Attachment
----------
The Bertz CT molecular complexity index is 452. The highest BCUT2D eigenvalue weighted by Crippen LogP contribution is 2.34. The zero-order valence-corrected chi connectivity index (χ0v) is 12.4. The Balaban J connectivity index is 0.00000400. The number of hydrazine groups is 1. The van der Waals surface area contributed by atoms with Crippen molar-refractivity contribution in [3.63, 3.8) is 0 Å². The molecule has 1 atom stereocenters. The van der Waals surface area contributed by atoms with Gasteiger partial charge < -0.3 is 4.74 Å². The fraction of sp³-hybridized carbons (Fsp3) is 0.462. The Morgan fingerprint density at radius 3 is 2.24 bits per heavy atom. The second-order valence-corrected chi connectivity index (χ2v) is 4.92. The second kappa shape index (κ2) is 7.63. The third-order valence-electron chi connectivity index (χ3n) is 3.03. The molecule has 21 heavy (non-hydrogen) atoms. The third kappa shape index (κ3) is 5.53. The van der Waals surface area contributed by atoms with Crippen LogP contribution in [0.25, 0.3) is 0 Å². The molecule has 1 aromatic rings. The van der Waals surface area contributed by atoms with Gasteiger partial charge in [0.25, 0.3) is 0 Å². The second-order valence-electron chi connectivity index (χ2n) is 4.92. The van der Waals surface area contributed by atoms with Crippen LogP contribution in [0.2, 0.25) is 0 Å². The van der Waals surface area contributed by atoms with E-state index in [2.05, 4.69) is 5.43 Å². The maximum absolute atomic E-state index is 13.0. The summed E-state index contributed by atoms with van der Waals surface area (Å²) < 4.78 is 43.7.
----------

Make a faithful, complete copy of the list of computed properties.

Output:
The Bertz CT molecular complexity index is 452. The highest BCUT2D eigenvalue weighted by Crippen LogP contribution is 2.34. The zero-order valence-corrected chi connectivity index (χ0v) is 12.4. The Balaban J connectivity index is 0.00000400. The number of hydrazine groups is 1. The van der Waals surface area contributed by atoms with Crippen molar-refractivity contribution in [3.63, 3.8) is 0 Å². The molecule has 1 atom stereocenters. The van der Waals surface area contributed by atoms with Gasteiger partial charge < -0.3 is 4.74 Å². The fraction of sp³-hybridized carbons (Fsp3) is 0.462. The Morgan fingerprint density at radius 3 is 2.24 bits per heavy atom. The second-order valence-corrected chi connectivity index (χ2v) is 4.92. The second kappa shape index (κ2) is 7.63. The third-order valence-electron chi connectivity index (χ3n) is 3.03. The molecule has 21 heavy (non-hydrogen) atoms. The third kappa shape index (κ3) is 5.53. The van der Waals surface area contributed by atoms with Crippen LogP contribution in [0.25, 0.3) is 0 Å². The molecule has 1 aromatic rings. The van der Waals surface area contributed by atoms with Gasteiger partial charge in [0.25, 0.3) is 0 Å². The second-order valence-electron chi connectivity index (χ2n) is 4.92. The van der Waals surface area contributed by atoms with Crippen LogP contribution in [0.2, 0.25) is 0 Å². The van der Waals surface area contributed by atoms with E-state index in [2.05, 4.69) is 5.43 Å². The maximum absolute atomic E-state index is 13.0. The summed E-state index contributed by atoms with van der Waals surface area (Å²) < 4.78 is 43.7.